Engineering in Siemens already uses the latest 3D plant engineering toolchain for their design activity. By implementing BIM methodology, the existing software tool chain will be even further improvised bringing in additional benefits.

What led to the idea?

It all started with the effort to understand the Erection and Commissioning group, by recognizing their needs, and learning what additional inputs they require to ease site activities with core focus on reducing time and cost.

Although, the project deliverables created by the engineering team, are accurate and as per the latest state-of-the-art industry standard, much more could be achieved. Project scheduling, detailed activities are prepared focusing on engineering activity rather than erection and commissioning. There has always been a gap between erection schedule and actual engineering deliverables.

Expectation for the execution team is, when site work for a particular erection area starts, all the engineering inputs, progress, shipping and costing details should be available for that area.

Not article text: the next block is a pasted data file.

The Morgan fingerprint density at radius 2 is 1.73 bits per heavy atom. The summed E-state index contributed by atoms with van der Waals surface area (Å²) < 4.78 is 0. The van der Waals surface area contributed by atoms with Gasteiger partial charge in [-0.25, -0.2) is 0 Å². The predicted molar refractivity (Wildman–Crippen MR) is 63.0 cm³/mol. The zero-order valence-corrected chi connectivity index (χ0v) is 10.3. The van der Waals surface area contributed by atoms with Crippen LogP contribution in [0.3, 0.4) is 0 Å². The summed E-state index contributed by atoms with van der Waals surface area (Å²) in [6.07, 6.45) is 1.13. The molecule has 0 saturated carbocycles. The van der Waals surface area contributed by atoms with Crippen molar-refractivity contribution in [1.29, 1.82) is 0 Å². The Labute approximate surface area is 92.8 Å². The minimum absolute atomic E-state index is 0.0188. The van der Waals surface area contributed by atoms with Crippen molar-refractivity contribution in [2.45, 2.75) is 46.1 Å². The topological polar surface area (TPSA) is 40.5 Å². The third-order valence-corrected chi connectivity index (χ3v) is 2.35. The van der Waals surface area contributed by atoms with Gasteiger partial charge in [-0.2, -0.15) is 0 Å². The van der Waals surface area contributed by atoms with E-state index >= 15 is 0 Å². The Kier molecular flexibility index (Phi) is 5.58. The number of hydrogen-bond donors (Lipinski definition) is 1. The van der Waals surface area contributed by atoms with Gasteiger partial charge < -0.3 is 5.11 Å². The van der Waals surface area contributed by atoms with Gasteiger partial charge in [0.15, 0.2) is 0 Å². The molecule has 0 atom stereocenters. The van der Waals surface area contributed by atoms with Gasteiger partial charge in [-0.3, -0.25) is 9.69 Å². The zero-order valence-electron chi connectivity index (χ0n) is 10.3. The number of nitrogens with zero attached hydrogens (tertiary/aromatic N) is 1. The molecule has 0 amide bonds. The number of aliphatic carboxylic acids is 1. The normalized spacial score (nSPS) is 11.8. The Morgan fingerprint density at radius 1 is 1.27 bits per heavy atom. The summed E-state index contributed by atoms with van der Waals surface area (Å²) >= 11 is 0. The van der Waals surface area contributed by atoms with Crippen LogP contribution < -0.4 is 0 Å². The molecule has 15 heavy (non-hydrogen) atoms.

Also Read: BIM for civil engineering

Till recently the majority of the deliverables have been in the form of 2D documentation and excel sheets based on bill of quantities. Sometimes 3D models are shared but that is of not much use due to lack of intelligent data at site. Even though the 3D model developed at the engineering hub is intelligent enough, there remains a lot to improvise.
As the execution group is constantly striving to achieve lower cost and reduced execution time, in this effort, the team in Siemens is moving to a more digitalized platform where with the help of technology, execution activities can be more efficiently managed. Also, there has been a paradigm shift in the way execution activities are managed nowadays as both raw material and labor costs are increasing day by day.

With the continuous development of cloud computing, augmented reality and artificial intelligence, the technology is readily available to achieve this goal.